On behalf of the millions of citizens represented by the undersigned organizations, we write in strong opposition to H.R. 2193, the so-called Remote Transactions Parity Act (RTPA), and any other bill intended to dismantle proper limits on state tax-collection authority. This legislation is bad policy, bad politics, and bad precedent.
The Remote Transactions Parity Act would enable an enormous expansion in state tax-collection authority by wiping away the “physical presence standard,” a baseline protection that shields taxpayers from harassment by out-of-state collectors. Current law dictates that a state can only require a business to collect its sales tax if it is physically present within its boundaries. Dismantling the physical presence protection for remote retail sales could throw open the floodgates for states to aggressively attempt enforcement of not just their sales tax laws, but also business and individual income tax rules, and even activist regulatory obligations on out-of-state entities.
Furthermore, claims of the supposed “harm” being done to state budgets by this basic taxpayer protection are misleading. While remote commerce is growing, more than $0.90 of every retail dollar is still spent in brick-and-mortar establishments, and a huge portion of online sales already have tax collected because so many are made by businesses like Amazon and Walmart that have widespread physical presence.
That’s why the Government Accountability Office’s estimates of potential state revenue only amounts to between one-half and one percent of current state receipts. Additionally, GAO estimated that 80 percent of this revenue is already collectible under current law. But rather than enforcing their existing laws, states are asking Congress to bless a dangerous expansion in their power allowing them to force out-of-state businesses to collect tax for them.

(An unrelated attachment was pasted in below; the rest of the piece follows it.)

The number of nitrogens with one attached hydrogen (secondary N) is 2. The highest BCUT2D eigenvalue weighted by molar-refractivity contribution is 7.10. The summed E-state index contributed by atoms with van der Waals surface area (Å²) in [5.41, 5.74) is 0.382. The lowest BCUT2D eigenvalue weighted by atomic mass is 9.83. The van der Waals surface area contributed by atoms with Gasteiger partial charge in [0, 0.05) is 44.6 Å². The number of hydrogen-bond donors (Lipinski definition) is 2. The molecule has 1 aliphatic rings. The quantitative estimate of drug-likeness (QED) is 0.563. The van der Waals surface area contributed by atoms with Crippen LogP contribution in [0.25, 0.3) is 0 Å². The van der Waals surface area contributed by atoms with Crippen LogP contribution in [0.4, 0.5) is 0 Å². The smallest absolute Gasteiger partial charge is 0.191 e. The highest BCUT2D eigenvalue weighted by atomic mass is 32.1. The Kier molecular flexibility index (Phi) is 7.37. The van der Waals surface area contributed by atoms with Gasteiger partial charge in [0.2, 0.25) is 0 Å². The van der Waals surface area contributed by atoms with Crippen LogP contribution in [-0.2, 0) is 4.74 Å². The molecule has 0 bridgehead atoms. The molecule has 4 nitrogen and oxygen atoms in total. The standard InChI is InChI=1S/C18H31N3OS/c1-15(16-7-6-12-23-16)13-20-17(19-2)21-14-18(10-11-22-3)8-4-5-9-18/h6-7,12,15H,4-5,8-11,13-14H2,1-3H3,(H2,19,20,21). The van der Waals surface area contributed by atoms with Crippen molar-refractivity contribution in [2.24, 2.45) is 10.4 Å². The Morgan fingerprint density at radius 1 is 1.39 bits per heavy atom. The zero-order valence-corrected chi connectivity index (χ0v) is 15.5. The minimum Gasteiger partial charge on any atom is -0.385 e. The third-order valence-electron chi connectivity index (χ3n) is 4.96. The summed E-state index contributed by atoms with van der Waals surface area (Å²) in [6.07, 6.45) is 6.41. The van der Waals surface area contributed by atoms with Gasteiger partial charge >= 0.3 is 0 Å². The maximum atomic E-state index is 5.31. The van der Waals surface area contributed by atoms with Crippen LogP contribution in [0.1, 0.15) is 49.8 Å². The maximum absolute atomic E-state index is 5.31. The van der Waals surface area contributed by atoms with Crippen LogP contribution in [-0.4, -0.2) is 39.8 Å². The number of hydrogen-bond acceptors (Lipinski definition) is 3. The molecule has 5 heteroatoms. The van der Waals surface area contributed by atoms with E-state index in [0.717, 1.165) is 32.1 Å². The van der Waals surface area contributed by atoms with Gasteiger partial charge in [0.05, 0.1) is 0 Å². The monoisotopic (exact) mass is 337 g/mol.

It is no surprise that Americans have shown strong opposition to such schemes. A September 2017 poll by Rasmussen found that Americans oppose internet sales tax legislation by a 45-point margin, and earlier polling of Republican voters found that they preferred candidates that oppose such laws by a 54-point margin.
The Supreme Court has agreed to hear the case of South Dakota v. Wayfair, which deals with a state law forcing certain out-of-state retailers to collect South Dakota tax. Proponents of RTPA claim that this strengthens the case for passage of their bill, when in fact it weakens it. If the Court acts to dismantle limits on state power, Congress must act to rebuild them. RTPA does the opposite by granting states new tax powers over interstate commerce. Congress should oppose this unwise legislation and instead work to preserve federalism, strengthen geographical limits to tax authority, and encourage tax competition.
R Street Institute